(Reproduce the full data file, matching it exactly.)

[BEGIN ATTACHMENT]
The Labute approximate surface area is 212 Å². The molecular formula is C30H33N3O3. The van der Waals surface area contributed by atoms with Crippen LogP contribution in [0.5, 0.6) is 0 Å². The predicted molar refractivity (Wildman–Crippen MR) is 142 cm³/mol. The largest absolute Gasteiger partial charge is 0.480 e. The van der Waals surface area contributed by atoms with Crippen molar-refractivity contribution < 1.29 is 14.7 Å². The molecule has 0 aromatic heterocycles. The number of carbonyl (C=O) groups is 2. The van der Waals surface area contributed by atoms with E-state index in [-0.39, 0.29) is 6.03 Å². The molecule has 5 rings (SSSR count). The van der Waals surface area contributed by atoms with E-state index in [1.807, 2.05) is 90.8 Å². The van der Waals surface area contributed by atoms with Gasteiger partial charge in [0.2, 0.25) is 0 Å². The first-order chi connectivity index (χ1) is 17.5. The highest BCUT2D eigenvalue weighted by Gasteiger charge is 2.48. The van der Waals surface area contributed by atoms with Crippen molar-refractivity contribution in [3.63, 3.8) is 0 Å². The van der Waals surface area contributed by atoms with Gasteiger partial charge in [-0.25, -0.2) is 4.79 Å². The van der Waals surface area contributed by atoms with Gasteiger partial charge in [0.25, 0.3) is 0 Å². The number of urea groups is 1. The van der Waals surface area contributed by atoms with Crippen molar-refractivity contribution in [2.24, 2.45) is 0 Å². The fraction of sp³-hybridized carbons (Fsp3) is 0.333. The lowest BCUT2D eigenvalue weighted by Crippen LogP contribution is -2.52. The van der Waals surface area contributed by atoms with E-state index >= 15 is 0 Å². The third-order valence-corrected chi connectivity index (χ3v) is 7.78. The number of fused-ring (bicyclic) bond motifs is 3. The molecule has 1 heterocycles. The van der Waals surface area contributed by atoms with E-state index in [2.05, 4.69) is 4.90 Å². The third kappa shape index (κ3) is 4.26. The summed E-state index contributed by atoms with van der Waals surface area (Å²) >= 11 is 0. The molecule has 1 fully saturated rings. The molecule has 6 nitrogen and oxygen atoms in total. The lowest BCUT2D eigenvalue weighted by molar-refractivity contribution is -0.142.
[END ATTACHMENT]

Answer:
The Labute approximate surface area is 212 Å². The molecular formula is C30H33N3O3. The van der Waals surface area contributed by atoms with Crippen LogP contribution in [0.5, 0.6) is 0 Å². The predicted molar refractivity (Wildman–Crippen MR) is 142 cm³/mol. The largest absolute Gasteiger partial charge is 0.480 e. The van der Waals surface area contributed by atoms with Crippen molar-refractivity contribution < 1.29 is 14.7 Å². The molecule has 0 aromatic heterocycles. The number of carbonyl (C=O) groups is 2. The van der Waals surface area contributed by atoms with E-state index in [-0.39, 0.29) is 6.03 Å². The molecule has 5 rings (SSSR count). The van der Waals surface area contributed by atoms with E-state index in [1.807, 2.05) is 90.8 Å². The van der Waals surface area contributed by atoms with Gasteiger partial charge in [0.2, 0.25) is 0 Å². The first-order chi connectivity index (χ1) is 17.5. The highest BCUT2D eigenvalue weighted by Gasteiger charge is 2.48. The van der Waals surface area contributed by atoms with Crippen molar-refractivity contribution in [3.63, 3.8) is 0 Å². The van der Waals surface area contributed by atoms with Gasteiger partial charge in [-0.25, -0.2) is 4.79 Å². The van der Waals surface area contributed by atoms with Gasteiger partial charge in [0.25, 0.3) is 0 Å². The number of urea groups is 1. The van der Waals surface area contributed by atoms with Crippen molar-refractivity contribution in [2.24, 2.45) is 0 Å². The fraction of sp³-hybridized carbons (Fsp3) is 0.333. The lowest BCUT2D eigenvalue weighted by Crippen LogP contribution is -2.52. The van der Waals surface area contributed by atoms with E-state index >= 15 is 0 Å². The third-order valence-corrected chi connectivity index (χ3v) is 7.78. The number of fused-ring (bicyclic) bond motifs is 3. The molecule has 1 heterocycles. The van der Waals surface area contributed by atoms with E-state index in [2.05, 4.69) is 4.90 Å². The third kappa shape index (κ3) is 4.26. The summed E-state index contributed by atoms with van der Waals surface area (Å²) >= 11 is 0. The molecule has 1 fully saturated rings. The molecule has 6 nitrogen and oxygen atoms in total. The lowest BCUT2D eigenvalue weighted by molar-refractivity contribution is -0.142.